Few businesses could suffer the loss of most of their income for that many months and survive. The Milltown Mini Mart is no exception.

The Carmans attended a county council meeting last week and asked if any of the penalty money for the late completion of the bridge was available to local businesses, but the council steered them toward the county commissioners for answers.

The county didn't suffer any financial losses for the late completion. The delay affected the people of Milltown who had to drive farther due to the detour for several months, but drivers' financial losses were somewhat limited. The biggest financial losses were incurred by the Carmans. According to county officials, the county didn't really get back $30,000 in penalty payments; rather, the penalty was deducted from the overall cost of the bridge. And, as some council members noted, if the county were to help one business survive, it may be obligated to help others. But one has to ask, how many bridge projects have put local merchants out of business? And does the county have any obligation when one of its projects have a negative financial impact on a local business owner? If that had been a state project, most county officials would probably agree that the state would have some responsibility to a business owner. Why would the county's responsibility be any different?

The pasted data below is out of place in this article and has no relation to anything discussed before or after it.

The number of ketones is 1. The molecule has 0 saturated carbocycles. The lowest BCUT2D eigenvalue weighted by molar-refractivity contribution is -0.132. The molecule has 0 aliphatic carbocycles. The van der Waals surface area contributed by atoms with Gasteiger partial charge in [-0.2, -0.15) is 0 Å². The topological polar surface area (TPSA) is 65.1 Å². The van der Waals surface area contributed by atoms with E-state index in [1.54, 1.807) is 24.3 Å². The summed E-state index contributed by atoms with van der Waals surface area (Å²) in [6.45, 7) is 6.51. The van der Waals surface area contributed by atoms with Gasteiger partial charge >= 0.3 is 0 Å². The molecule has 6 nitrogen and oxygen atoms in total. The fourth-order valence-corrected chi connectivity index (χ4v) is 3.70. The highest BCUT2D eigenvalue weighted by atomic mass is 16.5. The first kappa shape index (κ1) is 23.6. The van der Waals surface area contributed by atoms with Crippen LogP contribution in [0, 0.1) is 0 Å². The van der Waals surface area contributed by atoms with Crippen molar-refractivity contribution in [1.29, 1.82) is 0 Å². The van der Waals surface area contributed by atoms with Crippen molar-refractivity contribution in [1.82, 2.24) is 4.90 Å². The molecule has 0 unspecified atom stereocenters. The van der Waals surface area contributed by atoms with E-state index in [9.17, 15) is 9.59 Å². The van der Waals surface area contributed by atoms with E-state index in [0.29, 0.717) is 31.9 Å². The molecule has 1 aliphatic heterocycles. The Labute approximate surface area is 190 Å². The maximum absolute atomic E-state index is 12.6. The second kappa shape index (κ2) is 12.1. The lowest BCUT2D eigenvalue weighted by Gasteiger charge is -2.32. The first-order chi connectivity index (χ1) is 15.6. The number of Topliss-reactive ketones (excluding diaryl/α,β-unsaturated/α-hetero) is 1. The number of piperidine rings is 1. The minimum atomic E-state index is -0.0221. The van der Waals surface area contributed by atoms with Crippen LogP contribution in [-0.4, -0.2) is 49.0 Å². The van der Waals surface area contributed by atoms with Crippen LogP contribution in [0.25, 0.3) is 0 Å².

Crawford County Councilman Steve Bartels agreed to, on his own time, help the Carmans look for possible solutions. That promise illuminated a spark of hope in the Carmans' eyes that evening. And it's my hope that the county will take a hard look at the problem as well. The Carmans, just innocent bystanders caught up in the cost of progress, have suffered enough. And their failure would only put another nail in Milltown's coffin.